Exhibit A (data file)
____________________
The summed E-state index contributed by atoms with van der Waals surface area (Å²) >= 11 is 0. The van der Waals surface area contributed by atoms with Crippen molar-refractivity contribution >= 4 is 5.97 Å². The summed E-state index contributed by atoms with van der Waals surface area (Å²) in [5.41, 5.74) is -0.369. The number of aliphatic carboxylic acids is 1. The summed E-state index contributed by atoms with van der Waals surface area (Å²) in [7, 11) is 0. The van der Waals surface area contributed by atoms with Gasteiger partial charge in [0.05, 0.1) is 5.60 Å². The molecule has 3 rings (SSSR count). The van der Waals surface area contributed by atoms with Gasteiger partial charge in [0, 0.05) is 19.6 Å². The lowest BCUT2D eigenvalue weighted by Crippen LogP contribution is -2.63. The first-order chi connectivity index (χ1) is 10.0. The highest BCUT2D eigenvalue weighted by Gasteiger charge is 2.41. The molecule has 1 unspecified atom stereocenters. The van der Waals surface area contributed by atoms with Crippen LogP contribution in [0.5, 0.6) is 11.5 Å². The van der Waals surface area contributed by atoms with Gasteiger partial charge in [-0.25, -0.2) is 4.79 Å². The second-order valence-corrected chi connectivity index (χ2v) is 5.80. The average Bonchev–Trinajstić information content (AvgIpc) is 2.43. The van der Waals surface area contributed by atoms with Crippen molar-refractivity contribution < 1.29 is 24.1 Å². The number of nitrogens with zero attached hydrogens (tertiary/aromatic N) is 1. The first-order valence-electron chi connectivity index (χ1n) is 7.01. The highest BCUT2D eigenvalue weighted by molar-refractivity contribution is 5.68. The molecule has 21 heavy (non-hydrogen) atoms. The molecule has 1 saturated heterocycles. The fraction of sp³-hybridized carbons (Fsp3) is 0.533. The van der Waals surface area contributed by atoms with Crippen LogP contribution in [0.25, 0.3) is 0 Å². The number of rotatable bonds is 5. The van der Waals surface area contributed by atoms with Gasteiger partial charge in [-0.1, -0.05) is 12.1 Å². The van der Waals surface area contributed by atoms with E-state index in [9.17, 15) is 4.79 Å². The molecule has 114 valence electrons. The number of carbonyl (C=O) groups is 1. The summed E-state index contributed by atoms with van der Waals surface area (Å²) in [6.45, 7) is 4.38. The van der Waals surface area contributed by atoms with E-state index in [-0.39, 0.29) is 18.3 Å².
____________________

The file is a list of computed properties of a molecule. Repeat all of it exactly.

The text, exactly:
The summed E-state index contributed by atoms with van der Waals surface area (Å²) >= 11 is 0. The van der Waals surface area contributed by atoms with Crippen molar-refractivity contribution >= 4 is 5.97 Å². The summed E-state index contributed by atoms with van der Waals surface area (Å²) in [5.41, 5.74) is -0.369. The number of aliphatic carboxylic acids is 1. The summed E-state index contributed by atoms with van der Waals surface area (Å²) in [7, 11) is 0. The van der Waals surface area contributed by atoms with Gasteiger partial charge in [0.05, 0.1) is 5.60 Å². The molecule has 3 rings (SSSR count). The van der Waals surface area contributed by atoms with Gasteiger partial charge in [0, 0.05) is 19.6 Å². The lowest BCUT2D eigenvalue weighted by Crippen LogP contribution is -2.63. The first-order chi connectivity index (χ1) is 10.0. The highest BCUT2D eigenvalue weighted by Gasteiger charge is 2.41. The molecule has 1 unspecified atom stereocenters. The van der Waals surface area contributed by atoms with Crippen LogP contribution in [0.5, 0.6) is 11.5 Å². The van der Waals surface area contributed by atoms with Gasteiger partial charge in [-0.25, -0.2) is 4.79 Å². The second-order valence-corrected chi connectivity index (χ2v) is 5.80. The average Bonchev–Trinajstić information content (AvgIpc) is 2.43. The van der Waals surface area contributed by atoms with Crippen molar-refractivity contribution < 1.29 is 24.1 Å². The number of nitrogens with zero attached hydrogens (tertiary/aromatic N) is 1. The first-order valence-electron chi connectivity index (χ1n) is 7.01. The highest BCUT2D eigenvalue weighted by molar-refractivity contribution is 5.68. The molecule has 21 heavy (non-hydrogen) atoms. The molecule has 1 saturated heterocycles. The fraction of sp³-hybridized carbons (Fsp3) is 0.533. The van der Waals surface area contributed by atoms with Crippen LogP contribution in [0.25, 0.3) is 0 Å². The number of rotatable bonds is 5. The van der Waals surface area contributed by atoms with Gasteiger partial charge in [-0.1, -0.05) is 12.1 Å². The van der Waals surface area contributed by atoms with E-state index in [9.17, 15) is 4.79 Å². The molecule has 114 valence electrons. The number of carbonyl (C=O) groups is 1. The summed E-state index contributed by atoms with van der Waals surface area (Å²) in [6.45, 7) is 4.38. The van der Waals surface area contributed by atoms with E-state index in [-0.39, 0.29) is 18.3 Å².